Social Security:

Reforms in the Disability Determination and Appeals Process

T-HRD-91-24: Published: May 2, 1991. Publicly Released: May 2, 1991.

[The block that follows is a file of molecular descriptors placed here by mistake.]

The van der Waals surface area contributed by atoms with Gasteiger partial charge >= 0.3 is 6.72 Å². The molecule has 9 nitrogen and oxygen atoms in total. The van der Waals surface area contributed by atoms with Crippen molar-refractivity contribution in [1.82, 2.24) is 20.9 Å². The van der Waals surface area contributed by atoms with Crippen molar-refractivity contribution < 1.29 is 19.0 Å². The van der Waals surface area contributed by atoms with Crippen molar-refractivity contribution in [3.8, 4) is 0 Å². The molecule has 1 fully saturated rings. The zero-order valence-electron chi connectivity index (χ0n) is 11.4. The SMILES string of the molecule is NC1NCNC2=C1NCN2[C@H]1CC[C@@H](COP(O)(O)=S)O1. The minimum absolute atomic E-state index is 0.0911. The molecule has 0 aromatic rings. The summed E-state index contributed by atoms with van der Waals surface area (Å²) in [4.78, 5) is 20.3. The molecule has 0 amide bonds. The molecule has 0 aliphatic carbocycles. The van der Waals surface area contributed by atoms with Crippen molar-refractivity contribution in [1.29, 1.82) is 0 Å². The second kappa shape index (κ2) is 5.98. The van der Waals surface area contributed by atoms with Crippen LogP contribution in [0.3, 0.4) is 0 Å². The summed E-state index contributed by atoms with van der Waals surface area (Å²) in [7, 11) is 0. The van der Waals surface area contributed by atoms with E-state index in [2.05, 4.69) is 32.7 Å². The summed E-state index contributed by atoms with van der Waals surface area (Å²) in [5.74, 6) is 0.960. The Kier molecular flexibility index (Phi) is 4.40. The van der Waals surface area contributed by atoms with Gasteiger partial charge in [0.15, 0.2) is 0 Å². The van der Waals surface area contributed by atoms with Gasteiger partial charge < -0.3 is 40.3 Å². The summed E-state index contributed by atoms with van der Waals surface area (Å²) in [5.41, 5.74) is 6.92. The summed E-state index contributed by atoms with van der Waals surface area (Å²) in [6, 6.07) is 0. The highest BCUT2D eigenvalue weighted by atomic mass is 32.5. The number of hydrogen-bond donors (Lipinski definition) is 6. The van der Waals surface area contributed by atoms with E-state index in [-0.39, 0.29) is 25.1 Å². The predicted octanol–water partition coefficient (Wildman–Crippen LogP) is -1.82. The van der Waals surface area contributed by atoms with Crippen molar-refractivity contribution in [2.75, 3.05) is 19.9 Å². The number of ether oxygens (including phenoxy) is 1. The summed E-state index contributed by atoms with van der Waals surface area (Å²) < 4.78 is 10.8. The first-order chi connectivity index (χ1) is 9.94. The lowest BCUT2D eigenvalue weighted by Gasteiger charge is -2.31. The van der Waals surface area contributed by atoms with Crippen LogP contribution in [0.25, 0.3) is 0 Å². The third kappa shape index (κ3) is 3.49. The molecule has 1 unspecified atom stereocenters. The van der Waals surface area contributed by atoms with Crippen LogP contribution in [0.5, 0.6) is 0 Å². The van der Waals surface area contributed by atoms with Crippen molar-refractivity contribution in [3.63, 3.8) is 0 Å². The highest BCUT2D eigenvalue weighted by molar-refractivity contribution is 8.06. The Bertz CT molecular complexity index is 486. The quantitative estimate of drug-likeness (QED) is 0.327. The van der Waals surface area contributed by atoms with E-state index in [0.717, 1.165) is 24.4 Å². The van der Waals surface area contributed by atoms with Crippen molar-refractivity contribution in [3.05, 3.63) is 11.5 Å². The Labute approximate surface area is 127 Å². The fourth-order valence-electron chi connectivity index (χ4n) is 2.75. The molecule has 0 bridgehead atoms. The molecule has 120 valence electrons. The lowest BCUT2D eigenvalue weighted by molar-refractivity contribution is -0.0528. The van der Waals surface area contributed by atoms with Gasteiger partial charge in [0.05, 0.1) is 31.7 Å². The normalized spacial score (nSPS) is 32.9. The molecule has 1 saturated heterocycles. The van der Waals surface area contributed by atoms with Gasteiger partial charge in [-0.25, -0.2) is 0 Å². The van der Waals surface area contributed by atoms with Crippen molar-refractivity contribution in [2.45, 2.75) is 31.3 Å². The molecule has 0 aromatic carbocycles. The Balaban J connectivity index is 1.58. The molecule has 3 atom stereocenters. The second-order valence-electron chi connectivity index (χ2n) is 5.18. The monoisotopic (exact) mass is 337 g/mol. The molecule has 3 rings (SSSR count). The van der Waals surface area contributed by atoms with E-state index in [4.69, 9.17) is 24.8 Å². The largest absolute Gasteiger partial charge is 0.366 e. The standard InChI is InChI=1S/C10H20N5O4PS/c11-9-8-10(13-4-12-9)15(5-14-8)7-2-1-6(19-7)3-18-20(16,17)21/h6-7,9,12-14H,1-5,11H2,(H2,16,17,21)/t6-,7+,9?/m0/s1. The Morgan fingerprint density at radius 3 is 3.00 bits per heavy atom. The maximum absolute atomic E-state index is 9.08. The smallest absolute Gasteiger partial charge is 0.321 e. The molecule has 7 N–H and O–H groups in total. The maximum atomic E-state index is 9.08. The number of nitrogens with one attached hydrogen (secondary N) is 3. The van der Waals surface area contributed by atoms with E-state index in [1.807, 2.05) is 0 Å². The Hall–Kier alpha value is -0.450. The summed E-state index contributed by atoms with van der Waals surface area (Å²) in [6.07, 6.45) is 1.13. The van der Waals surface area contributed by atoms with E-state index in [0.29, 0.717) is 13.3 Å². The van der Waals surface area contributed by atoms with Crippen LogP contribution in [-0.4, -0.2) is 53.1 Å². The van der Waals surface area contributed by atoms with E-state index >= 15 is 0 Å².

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GAO discussed efforts to improve the initial decisionmaking process regarding social security disability claims, and to explore reasons why the Social Security Administration (SSA) allowed many claims only after administrative law judge (ALJ) hearings. GAO noted that: (1) SSA quality assurance review data indicated a decline in the quality of state disability decisions, particularly those denying benefits; (2) the allowance rate for claimants appealing to ALJ increased in the last several years to about 63 percent; (3) while many factors attributed to the high ALJ allowance rate, face-to-face appearance was a significant factor; (4) a structural change offering all or most claimants face-to-face meetings with adjudicators at the initial decision level could be costly; (5) proposed legislation aimed at eliminating the reconsideration level of appeal left such unanswered questions as the resulting appeal rates of denied disability claimants, the related impact on ALJ work loads, and SSA costs and resource implications; (6) the elimination of reconsiderations would likely increase the ALJ work load and could add between $100 million and $200 million in administrative costs per year; and (7) SSA could offset some of the additional costs with savings resulting from the elimination of earlier case reviews at the reconsideration level.

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